Mobile Learning Goes Mainstream

Mobile learning finally has gone mainstream, driven by consumers in both the developed and developing worlds, and by mobile technology-oriented industries including high-tech, business services, and health care.

Consumers are spearheading the adoption of mobile technologies in the workplace and around the developing world — spurred by the explosion of easy-to-use and relatively inexpensive smart phones, e-book readers, netbooks, tablets, and user-friendly applications, according to Bersin & Associates research. Its new report on the subject is titled “M-Learning: Mobile Learning is Finally Going Mainstream – And It Is Bigger Than You Might Think.”

Use of mobile devices for learning has risen from 9 percent of U.S.-based organizations in 2007 to an estimated 20 percent or more in 2010. More than a quarter of the world’s population now uses a mobile device, and frequent mobile Internet use has almost doubled in the past year, according to the study. The research report also notes that the informal uses for m-learning vastly outnumber the formal, and that these new applications increasingly empower today’s workers to access the information they need on demand.

Major companies, including Bersin & Associates Learning Leaders, have adopted and demonstrated the efficacy of mobile learning. For example:

>> Accenture created a uPodcast program that enables subject-matter experts and the organization’s leaders to share knowledge at a minimal cost. To date, 180 podcasts have been created, and more than 20,000 employees — 11 percent of the total workforce — have accessed them.

>> Coca-Cola turned to Kelley Executive Partners to create an alternate-reality game that combines social and mobile technologies — including GPS and smartphones — along with collaborative and competitive team problem-solving. The game was designed to drive understanding of how millennial consumers use Web 2.0 technologies (and avoiding television) to help Coke develop a more effective marketing strategy.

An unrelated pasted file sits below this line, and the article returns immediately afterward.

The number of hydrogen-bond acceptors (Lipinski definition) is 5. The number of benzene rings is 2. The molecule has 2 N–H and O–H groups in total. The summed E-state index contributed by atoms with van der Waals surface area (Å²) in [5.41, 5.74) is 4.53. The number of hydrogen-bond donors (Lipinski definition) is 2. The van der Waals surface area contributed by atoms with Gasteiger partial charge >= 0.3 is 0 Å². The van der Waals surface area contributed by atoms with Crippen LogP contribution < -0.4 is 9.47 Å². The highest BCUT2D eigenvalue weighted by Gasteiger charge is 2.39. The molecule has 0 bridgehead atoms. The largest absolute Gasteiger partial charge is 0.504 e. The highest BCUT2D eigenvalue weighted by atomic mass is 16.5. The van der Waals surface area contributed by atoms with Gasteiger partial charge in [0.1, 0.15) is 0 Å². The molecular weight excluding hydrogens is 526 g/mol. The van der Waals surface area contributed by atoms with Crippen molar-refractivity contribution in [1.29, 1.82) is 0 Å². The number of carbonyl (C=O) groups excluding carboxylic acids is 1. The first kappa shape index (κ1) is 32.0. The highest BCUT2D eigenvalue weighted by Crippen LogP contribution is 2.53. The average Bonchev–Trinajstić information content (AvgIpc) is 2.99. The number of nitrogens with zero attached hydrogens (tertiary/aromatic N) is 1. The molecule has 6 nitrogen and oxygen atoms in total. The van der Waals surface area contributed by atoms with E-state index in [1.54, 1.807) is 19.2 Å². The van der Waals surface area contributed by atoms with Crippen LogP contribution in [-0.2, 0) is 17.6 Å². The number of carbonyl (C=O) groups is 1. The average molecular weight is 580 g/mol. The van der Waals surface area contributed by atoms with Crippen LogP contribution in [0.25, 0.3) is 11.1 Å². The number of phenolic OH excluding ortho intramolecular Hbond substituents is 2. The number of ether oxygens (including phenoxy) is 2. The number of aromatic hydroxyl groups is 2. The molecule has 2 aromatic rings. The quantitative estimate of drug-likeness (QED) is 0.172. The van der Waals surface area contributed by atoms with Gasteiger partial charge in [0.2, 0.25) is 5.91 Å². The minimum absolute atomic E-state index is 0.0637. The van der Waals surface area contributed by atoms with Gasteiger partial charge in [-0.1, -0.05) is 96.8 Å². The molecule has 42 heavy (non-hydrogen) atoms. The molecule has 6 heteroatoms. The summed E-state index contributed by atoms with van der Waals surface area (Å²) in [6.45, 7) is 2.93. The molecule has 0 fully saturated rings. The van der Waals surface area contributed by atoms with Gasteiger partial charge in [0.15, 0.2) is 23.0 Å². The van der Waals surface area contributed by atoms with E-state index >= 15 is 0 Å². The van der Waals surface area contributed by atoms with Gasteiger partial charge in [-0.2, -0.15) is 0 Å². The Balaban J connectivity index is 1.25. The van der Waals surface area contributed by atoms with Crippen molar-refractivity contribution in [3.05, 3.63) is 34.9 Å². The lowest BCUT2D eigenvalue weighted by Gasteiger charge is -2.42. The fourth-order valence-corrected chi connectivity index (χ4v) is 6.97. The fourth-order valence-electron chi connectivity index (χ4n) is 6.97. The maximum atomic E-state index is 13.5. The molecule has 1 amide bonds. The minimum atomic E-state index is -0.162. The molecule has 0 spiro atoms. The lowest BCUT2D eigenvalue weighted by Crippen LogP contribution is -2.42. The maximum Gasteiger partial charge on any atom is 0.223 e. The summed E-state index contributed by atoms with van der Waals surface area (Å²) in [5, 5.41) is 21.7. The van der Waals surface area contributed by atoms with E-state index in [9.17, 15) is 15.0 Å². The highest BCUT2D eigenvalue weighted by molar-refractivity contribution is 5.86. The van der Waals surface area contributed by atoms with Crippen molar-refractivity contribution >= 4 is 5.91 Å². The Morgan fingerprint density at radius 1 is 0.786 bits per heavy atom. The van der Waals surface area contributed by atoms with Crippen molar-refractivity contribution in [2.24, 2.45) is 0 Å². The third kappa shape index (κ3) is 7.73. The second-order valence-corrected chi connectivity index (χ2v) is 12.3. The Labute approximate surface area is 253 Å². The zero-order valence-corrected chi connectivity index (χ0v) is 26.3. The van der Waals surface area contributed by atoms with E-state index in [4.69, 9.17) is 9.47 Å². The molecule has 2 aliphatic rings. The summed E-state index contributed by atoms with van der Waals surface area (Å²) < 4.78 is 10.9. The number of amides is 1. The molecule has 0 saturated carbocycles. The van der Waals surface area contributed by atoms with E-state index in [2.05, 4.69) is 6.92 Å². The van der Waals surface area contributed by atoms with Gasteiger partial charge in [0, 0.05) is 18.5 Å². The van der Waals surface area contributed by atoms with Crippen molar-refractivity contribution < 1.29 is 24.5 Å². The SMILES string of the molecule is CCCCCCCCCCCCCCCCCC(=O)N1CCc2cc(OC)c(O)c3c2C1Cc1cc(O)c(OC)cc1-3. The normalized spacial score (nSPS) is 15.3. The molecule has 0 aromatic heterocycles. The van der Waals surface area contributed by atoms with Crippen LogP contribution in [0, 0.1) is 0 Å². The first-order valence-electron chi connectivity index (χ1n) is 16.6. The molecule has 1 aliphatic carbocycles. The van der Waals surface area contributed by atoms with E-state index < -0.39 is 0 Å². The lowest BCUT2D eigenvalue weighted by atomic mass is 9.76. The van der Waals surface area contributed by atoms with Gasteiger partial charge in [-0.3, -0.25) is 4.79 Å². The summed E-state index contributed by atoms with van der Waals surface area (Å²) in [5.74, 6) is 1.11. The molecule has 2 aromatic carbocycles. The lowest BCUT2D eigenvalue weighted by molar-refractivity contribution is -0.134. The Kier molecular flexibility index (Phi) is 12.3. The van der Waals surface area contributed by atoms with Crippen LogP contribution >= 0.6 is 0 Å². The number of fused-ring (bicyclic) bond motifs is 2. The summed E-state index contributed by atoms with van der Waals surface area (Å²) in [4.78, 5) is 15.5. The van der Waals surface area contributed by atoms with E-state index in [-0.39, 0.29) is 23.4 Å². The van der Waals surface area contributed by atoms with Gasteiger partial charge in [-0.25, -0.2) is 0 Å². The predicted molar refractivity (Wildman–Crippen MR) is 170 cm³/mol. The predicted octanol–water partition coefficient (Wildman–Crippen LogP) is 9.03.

“Mobile learning is ushering a new era — one of unprecedented speed, scale and reach that can connect employees to the knowledge and expertise they need, when and where they need it,” says Josh Bersin, CEO and president of Bersin & Associates. “Today’s enterprise learning functions risk becoming irrelevant if they do not rapidly respond to the power of new mobile technologies to both deepen and hasten the sharing of information across organizations, and to the changing needs and expectations for learning by new generations and geographies of employees.”

Learning organizations will need to rethink their methods, practices and perspective to support meeting business learning needs at the speeds of business, and via the formats and modalities used by business, says David Mallon, a Bersin principal analyst and author of the study. The report, which also provides an overview of the m-learning solution provider market, draws from both existing Bersin & Associates research plus additional qualitative research conducted with both practitioner organizations and key solution providers.

“Timeliness, proximity, versatility: these are among the key measures of today’s high-impact learning organization,” Mallon added. “M-learning plays a critical role in helping organizations meet the demands of these measures.”

The report is available for $495 for a PDF and $695 for a print copy.

More report details: www.bersin.com/MobileLearn2011